Backflow Covers: How To Choose The Correct Backflow Cover

Backflow covers are used to protect backflow valves and help with freeze protection when the valves are left out in conditions where the temperature may dip below freezing. Many home owners find out the hard way, when a backflow prevention valve freezes, it doesn’t take long for it to break.

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The delicate springs and rubber gaskets inside don’t hold up well to icy water. And replacing a valve can be quite expensive.

Dekorra Model 301C2 Insulated Backflow Protection EnclosureThe type of backflow covers required depends greatly on the climate of the area you live in, and also the type of valve you have. Potable water valves tend to be more active all year long, with water flowing through them day and night. Moving water does not freeze as easily in these vs irrigation types which may sit dormant for weeks or months with stagnant water in them that is prime for freeze.

ASSE Class 1, 2, 3 Backflow Covers (American Society Of Safety Engineers)

Backflow enclosures are available in 3 different primary ASSE classes, each providing a different level of protection against freeze:

ASSE Class 3 – this level offers impact damage and wind protection. Some of these enclosures are also lockable to prevent theft and tampering. ASSE Classe 3 is not insulated or heated. These primarily consist of the hard fiberglass or plastic outer shell with vents for drainage near the bottom.

ASSE Class 2 – this class features an impact-resistant outer shell that is lockable, water drainage venting, plus added insulation for additional freeze protection. The Class 2 backflow covers are probably the most popular format in today’s irrigation market.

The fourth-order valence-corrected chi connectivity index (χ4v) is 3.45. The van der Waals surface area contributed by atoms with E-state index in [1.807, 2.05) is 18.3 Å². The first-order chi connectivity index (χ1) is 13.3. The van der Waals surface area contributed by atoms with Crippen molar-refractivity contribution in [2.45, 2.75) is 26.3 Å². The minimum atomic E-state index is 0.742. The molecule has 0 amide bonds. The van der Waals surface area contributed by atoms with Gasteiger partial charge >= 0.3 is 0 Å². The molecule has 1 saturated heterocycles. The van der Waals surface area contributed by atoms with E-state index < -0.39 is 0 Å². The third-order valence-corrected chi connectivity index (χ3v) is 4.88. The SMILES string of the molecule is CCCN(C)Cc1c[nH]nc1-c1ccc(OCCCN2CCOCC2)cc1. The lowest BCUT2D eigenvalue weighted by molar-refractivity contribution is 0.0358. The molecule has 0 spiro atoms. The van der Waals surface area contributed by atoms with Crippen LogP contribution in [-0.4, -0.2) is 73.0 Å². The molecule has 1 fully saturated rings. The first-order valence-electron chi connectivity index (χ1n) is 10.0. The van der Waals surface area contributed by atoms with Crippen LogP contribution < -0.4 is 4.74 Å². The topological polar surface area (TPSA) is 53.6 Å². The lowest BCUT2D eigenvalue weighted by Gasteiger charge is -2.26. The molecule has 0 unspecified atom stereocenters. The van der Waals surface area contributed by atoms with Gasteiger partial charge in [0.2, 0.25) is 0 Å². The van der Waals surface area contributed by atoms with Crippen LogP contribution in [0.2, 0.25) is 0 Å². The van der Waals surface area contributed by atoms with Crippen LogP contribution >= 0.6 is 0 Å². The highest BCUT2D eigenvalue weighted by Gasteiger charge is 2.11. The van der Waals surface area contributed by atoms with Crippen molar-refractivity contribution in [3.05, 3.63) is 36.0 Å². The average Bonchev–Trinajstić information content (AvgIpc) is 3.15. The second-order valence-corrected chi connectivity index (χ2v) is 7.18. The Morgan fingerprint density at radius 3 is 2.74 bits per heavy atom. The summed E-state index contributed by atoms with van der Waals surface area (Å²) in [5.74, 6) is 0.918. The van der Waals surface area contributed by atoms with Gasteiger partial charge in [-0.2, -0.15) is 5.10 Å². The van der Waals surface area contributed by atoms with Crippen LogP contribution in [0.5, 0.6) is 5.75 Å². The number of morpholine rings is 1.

ASSE Class 1 – In addition to the hard shell, drainage venting and insulation, this class incorporates an electric heat system. In most cases the heat is provided via a heat tape which is wrapped around the piping and the valve body. The heat tape is plugged into an outlet and the generated heat is conducted through the metal pipes to prevent the water from becoming too cold and freezing.

In most cases, if you reside in an area where the temperature dips below freezing for a couple hours at night, then remains above freezing during the day an ASSE Class 2 option will suffice. Going with an ASSE Class 3 could be risky depending on how long the temps dip below the freezing mark and how windy it is. Remember, the wind robs heat very quickly. If you live in a windy area it’s best to error on the side of caution and go the insulated route vs just the Class 3 which does not provide any additional R-value or heat to help fight freezing pipes and valves.

Sizing is also important. Always carefully measure the height, length and width of the entire unit and compare those dimensions with the available interior space of the enclosure you are considering. Plumbers are often required to keep the valves up aways off the ground when the units are installed, so some of these can be quite high and awkwardly shaped depending on what the building codes are like in your municipality.
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